Leadership is key

Leadership is more than a title.

Someone can be put in charge, appointed or elected, but it takes a little something more to become a 'Leader'.

Ruth Lloyd

Caledonia Courier

 

 

 

Leadership is more than a title.

Someone can be put in charge, appointed or elected, but it takes a little something more to become a ‘Leader’.

On firefighting crews, I had some great leaders, who inspired me to push myself physically and mentally and some who left a little wanting.

When I became a crew leader myself, I struggled to work on the necessary skills and attributes to become a leader nervous rookies would follow into the fire — literally.

One of the hardest parts of being a leader was making choices I knew would disappoint one of my crew members — and there were a lot of these to make.

Who had to stay with me and start carrying gear into the fire while the other one went back with the helicopter for gear?

Who got to run the chainsaw? Who got to drive the fire truck?

Okay, not really hard decisions, but it could sometimes be a tough call for me to try and be as fair as possible and not favour any one person.

But the decisions had to be made, and it was my job to do it, and I learned to not worry as much about people’s feelings, but instead to focus on the job, make decisions and be open to suggestions on improving my decisions when appropriate.

Leading a community is a huge step up from this, it takes making some tough decisions which are sure to displease some people, but decisions have to be made, or a community can not move forward.

Leading a community takes a lot of commitment and perseverance, to continue on and push for what you believe is right or what those you lead want, which hopefully coincide.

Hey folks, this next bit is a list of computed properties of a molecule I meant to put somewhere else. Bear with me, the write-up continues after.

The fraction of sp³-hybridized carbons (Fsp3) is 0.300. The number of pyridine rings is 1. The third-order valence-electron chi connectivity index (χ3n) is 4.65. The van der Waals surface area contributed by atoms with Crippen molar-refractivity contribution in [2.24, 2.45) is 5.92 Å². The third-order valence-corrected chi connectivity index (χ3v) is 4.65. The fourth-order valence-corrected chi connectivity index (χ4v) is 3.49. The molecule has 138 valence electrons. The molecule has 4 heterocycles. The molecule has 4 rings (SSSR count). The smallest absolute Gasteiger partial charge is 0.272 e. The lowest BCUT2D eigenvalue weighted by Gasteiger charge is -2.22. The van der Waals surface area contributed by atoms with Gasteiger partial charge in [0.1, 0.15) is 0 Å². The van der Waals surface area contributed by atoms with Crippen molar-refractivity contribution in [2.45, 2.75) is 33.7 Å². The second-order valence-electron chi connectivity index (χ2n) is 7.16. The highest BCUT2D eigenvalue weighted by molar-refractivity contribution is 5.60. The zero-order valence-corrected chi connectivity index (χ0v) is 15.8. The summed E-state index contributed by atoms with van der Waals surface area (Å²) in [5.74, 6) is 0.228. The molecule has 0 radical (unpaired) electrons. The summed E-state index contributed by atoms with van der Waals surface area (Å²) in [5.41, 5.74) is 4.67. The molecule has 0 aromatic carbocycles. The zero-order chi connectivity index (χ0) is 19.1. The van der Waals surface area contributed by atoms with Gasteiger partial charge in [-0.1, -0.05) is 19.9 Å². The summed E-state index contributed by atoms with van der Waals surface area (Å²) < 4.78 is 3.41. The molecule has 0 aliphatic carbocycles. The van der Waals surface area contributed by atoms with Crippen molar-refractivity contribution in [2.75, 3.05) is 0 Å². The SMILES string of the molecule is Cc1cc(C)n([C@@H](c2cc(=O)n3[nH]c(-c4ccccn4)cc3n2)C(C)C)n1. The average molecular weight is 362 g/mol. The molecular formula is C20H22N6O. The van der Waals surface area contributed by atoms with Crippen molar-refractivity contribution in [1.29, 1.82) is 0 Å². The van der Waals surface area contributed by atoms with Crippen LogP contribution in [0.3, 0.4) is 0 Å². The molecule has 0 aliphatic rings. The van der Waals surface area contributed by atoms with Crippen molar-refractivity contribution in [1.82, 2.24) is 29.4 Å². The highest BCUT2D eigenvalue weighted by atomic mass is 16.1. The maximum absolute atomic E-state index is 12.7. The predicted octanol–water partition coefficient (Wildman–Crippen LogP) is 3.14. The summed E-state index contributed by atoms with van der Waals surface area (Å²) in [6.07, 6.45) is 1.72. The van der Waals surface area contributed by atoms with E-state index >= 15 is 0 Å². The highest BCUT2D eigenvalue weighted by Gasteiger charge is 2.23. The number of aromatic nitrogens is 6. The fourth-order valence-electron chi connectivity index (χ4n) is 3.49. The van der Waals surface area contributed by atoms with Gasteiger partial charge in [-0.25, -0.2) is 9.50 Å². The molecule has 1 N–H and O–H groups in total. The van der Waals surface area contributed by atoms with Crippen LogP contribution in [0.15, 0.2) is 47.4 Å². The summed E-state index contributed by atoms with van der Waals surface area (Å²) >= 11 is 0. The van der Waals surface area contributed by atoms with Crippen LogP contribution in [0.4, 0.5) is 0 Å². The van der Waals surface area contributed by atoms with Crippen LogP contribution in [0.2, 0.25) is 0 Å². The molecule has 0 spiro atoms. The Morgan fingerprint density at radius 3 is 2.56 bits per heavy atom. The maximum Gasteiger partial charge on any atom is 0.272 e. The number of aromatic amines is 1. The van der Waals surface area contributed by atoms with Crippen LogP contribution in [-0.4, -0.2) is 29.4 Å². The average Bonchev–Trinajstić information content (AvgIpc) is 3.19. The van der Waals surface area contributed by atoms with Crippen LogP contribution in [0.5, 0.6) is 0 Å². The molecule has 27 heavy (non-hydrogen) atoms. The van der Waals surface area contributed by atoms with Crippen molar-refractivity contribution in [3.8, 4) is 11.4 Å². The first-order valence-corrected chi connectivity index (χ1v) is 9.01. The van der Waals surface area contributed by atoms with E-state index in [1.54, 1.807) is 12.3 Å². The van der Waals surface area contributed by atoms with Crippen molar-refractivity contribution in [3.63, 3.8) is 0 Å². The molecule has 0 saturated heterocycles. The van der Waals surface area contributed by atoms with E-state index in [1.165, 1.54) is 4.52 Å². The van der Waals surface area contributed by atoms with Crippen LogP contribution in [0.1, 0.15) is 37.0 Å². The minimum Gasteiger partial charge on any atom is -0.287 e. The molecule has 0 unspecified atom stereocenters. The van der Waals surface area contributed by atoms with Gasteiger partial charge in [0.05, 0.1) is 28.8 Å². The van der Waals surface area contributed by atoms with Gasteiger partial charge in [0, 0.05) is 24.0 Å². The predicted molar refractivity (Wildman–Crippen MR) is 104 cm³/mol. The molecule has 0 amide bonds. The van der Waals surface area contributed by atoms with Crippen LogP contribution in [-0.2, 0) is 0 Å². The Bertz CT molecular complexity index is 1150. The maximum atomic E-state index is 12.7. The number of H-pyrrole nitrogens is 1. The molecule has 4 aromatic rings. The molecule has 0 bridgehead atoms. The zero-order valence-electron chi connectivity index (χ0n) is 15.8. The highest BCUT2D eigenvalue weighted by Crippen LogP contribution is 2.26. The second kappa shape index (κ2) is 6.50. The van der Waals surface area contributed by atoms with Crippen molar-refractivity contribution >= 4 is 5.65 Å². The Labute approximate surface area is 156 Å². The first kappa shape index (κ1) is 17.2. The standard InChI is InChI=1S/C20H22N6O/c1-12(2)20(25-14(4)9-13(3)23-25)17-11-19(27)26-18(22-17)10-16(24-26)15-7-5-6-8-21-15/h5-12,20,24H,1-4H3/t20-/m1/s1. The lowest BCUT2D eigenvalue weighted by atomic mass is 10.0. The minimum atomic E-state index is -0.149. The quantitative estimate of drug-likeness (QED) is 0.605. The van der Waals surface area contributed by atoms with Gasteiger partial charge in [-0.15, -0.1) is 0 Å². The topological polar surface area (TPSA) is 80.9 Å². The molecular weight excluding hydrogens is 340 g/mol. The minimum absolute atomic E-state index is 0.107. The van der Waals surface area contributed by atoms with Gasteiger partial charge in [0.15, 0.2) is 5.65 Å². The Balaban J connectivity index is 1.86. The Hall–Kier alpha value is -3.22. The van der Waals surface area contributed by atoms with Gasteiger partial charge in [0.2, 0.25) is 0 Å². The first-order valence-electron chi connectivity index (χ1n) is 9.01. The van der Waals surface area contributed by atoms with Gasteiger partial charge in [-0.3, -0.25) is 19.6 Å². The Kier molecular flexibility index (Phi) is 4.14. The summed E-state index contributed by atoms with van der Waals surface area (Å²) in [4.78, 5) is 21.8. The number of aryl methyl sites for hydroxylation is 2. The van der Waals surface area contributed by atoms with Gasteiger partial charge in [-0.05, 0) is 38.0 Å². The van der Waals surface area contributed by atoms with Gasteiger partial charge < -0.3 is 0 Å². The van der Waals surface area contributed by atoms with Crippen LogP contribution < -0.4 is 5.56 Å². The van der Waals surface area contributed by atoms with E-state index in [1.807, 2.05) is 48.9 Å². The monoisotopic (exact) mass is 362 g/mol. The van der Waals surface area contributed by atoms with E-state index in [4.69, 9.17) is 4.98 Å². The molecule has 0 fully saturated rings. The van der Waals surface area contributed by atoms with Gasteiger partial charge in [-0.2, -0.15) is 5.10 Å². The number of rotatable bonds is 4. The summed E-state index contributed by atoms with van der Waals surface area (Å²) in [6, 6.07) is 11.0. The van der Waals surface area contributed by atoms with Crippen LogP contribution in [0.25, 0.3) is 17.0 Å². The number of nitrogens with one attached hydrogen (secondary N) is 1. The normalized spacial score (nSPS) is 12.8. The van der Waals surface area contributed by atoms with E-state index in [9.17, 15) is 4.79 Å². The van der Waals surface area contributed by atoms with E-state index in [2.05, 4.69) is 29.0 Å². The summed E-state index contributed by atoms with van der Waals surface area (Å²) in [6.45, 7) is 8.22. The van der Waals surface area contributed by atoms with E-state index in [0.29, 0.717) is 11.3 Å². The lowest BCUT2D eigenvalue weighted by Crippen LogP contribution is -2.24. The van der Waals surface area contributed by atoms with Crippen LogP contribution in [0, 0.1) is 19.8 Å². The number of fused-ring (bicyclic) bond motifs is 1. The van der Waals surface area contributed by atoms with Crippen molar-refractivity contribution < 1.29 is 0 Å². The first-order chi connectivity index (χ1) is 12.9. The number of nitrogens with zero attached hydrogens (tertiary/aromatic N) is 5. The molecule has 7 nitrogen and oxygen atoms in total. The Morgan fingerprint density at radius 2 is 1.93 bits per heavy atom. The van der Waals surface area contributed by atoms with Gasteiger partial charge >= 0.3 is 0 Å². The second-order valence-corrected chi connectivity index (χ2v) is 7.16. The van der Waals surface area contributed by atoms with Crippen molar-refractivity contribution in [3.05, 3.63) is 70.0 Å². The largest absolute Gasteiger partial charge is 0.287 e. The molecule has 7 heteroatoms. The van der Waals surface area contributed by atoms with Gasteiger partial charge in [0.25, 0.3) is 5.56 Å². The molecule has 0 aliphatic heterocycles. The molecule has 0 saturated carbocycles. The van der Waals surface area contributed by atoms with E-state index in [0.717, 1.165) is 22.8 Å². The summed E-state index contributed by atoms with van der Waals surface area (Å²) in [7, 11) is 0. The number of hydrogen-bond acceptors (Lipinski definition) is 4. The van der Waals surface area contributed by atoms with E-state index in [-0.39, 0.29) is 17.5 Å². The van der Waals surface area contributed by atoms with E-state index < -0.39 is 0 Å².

But of course, the two will not always coincide, and as a leader choices will have to be made in order to work towards societal goals.

Last week, Fort St. James District Council showed clear leadership by moving to register as government participants in the government’s Enbridge Northern Gateway Joint Review Panel process.

While it would have been easy for them to sit back and let the process play out without them, they responded to the community and agreed to register.

The council has so far not come out with a position for or against the pipeline, but it only makes sense, either way, to at least engage in the process and have their questions answered and concerns addressed by an independent party, especially given the potential impacts of such a huge project.

 

This is the move of a leader, and with some vision, hopefully other councils along the proposed pipeline will also get involved, and do what they were elected to do — lead.

 

 

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